Woman Films 2 Alligators in Her Backyard After Hurricane Harvey
A woman living near lake Olympia in Texas has filmed two alligators swimming in her backyard that was flooded from Hurricane-come-Tropical Storm Harvey.
Arlene Kelsch posted the video on Facebook on Sunday. In the footage, one alligator can be seen swimming near a fence. As the camera pans, a second alligator is seen swimming not far from the patio.
“I was still dealing with the fact that my backyard is filled with water, so many inches of rain dropped in only hours, so I was concerned,” Kelsch told Metro.
“Then, I see many tiny turtles, cuties swimming about. Sweet, right? Then I realize the piece of wood isn’t water, it’s a gator!”
The woman kept an eye on the giant reptile for about an hour. She discovered the second alligator when she came back to check on the first one.
“When I went to check on him, I saw he was closer to the house, but it turns out it wasn’t him, it was a second gator. I swear to God it was eyeballing me through the window!” she said.
Alligators weren’t the only invaders, Kelsch said. She also had a frog jump out at her from the fireplace.
“We have seen some snakes. That’s really what I am keeping an eye out for inside my house! Residents here in Lake Olympia will have sightings in the spring of baby alligators, but never inside our backyards,” Kelsch told Chron.
Houston is facing worsening historic flooding in the coming days as Tropical Storm Harvey dumps more rain on the city, swelling rivers to record levels and forcing federal engineers on Monday, Aug. 28, to release water from area reservoirs in hopes of controlling the rushing currents.
Harvey was the most powerful hurricane to strike Texas in more than 50 years when it came ashore on Friday near Corpus Christi, about 220 miles south of Houston. It is responsible for at least two deaths. It has since lingered around Texas’s Gulf Coast, where it is forecast to remain for several more days, drenching parts of the region with a year’s worth of rain in the span of a week.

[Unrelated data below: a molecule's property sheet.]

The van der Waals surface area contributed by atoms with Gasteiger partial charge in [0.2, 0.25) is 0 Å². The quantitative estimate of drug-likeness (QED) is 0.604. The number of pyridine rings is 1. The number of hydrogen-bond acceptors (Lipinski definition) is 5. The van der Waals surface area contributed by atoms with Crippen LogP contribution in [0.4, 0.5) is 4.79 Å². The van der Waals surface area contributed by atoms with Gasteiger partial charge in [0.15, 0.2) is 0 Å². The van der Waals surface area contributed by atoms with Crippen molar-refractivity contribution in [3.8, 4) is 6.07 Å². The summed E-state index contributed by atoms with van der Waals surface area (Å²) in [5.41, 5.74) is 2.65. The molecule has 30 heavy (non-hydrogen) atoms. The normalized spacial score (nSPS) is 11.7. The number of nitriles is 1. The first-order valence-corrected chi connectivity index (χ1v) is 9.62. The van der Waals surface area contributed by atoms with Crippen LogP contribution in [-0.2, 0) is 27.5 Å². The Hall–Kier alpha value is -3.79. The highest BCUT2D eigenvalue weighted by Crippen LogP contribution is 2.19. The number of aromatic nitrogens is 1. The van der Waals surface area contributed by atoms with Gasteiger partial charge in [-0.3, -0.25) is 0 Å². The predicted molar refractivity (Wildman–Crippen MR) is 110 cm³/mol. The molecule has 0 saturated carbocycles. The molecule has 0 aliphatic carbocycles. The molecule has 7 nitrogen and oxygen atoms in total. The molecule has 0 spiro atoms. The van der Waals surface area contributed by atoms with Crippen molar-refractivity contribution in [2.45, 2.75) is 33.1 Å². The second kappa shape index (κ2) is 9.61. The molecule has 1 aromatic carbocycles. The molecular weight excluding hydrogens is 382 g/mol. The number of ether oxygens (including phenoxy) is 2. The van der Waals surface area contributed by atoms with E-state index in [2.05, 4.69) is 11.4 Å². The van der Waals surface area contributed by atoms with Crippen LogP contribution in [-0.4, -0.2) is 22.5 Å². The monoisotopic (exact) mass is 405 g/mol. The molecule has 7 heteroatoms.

Rains have submerged cars and turned freeways into rivers, with more flooding expected when the storm shifts back in the direction of Houston. Harvey’s center was 90 miles southwest of Houston on Monday morning and forecast to arc slowly toward the city through Wednesday, with the worst floods expected later that day and on Thursday.
Schools, airports, and office buildings in the nation’s fourth largest city were shut on Monday as chest-high water filled some neighborhoods in the low-lying city that is home to about 2.3 million people.
The metropolitan area, home to 6.8 million people, also is the nation’s refining and petrochemical hub, which has been crippled by the storm. Numerous refiners shut operations, likely for weeks.
Torrential rain also hit areas more than 150 miles away, swelling rivers upstream and causing a surge that was heading toward the Houston area, where numerous rivers and streams have already been breached. Some areas have already seen as much as 30 inches of rain, according to the National Weather Service.
By the end of the week in some Texas coastal areas the total precipitation could reach 50 inches, which is the average rainfall for an entire year, forecasters said.
Harvey is expected to produce an additional 15 to 25 inches of rain through Friday on the upper Texas coast and into southwestern Louisiana, the National Hurricane Center said.
Reuters contributed to this report.